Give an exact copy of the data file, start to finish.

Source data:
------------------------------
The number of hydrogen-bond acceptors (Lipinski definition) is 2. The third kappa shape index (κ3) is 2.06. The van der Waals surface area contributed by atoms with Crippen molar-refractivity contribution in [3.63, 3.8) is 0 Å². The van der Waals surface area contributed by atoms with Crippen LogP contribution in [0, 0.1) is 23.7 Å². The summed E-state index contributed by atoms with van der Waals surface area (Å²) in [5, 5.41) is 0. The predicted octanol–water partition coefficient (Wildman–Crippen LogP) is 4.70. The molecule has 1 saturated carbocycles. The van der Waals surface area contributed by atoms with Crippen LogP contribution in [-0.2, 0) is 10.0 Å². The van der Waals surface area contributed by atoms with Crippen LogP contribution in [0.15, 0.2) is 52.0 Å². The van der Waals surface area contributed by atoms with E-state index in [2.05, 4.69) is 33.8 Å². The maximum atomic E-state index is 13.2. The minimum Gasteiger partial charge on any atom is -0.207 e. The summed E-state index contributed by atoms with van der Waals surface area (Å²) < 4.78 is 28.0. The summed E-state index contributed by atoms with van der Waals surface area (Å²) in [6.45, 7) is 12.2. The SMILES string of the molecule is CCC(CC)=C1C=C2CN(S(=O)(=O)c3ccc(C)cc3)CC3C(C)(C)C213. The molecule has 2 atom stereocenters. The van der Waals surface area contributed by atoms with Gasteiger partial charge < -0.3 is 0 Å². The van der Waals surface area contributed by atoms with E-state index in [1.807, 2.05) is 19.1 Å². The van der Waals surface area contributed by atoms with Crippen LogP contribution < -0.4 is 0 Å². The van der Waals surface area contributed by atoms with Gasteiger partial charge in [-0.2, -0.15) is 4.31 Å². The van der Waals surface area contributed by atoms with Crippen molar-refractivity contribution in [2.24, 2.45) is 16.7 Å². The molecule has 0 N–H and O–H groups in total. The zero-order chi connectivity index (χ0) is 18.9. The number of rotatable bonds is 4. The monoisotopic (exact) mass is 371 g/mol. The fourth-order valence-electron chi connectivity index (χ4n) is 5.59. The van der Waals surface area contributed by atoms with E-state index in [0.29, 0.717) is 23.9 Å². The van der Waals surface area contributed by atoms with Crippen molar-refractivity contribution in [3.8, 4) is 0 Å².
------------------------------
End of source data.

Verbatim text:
The number of hydrogen-bond acceptors (Lipinski definition) is 2. The third kappa shape index (κ3) is 2.06. The van der Waals surface area contributed by atoms with Crippen molar-refractivity contribution in [3.63, 3.8) is 0 Å². The van der Waals surface area contributed by atoms with Crippen LogP contribution in [0, 0.1) is 23.7 Å². The summed E-state index contributed by atoms with van der Waals surface area (Å²) in [5, 5.41) is 0. The predicted octanol–water partition coefficient (Wildman–Crippen LogP) is 4.70. The molecule has 1 saturated carbocycles. The van der Waals surface area contributed by atoms with Crippen LogP contribution in [-0.2, 0) is 10.0 Å². The van der Waals surface area contributed by atoms with Crippen LogP contribution in [0.15, 0.2) is 52.0 Å². The van der Waals surface area contributed by atoms with E-state index in [2.05, 4.69) is 33.8 Å². The maximum atomic E-state index is 13.2. The minimum Gasteiger partial charge on any atom is -0.207 e. The summed E-state index contributed by atoms with van der Waals surface area (Å²) < 4.78 is 28.0. The summed E-state index contributed by atoms with van der Waals surface area (Å²) in [6.45, 7) is 12.2. The SMILES string of the molecule is CCC(CC)=C1C=C2CN(S(=O)(=O)c3ccc(C)cc3)CC3C(C)(C)C213. The molecule has 2 atom stereocenters. The van der Waals surface area contributed by atoms with Gasteiger partial charge < -0.3 is 0 Å². The van der Waals surface area contributed by atoms with E-state index in [1.807, 2.05) is 19.1 Å². The van der Waals surface area contributed by atoms with Crippen LogP contribution < -0.4 is 0 Å². The van der Waals surface area contributed by atoms with Gasteiger partial charge in [-0.2, -0.15) is 4.31 Å². The van der Waals surface area contributed by atoms with Crippen molar-refractivity contribution in [2.24, 2.45) is 16.7 Å². The molecule has 0 N–H and O–H groups in total. The zero-order chi connectivity index (χ0) is 18.9. The number of rotatable bonds is 4. The monoisotopic (exact) mass is 371 g/mol. The fourth-order valence-electron chi connectivity index (χ4n) is 5.59. The van der Waals surface area contributed by atoms with E-state index in [0.29, 0.717) is 23.9 Å². The van der Waals surface area contributed by atoms with Crippen molar-refractivity contribution in [3.8, 4) is 0 Å².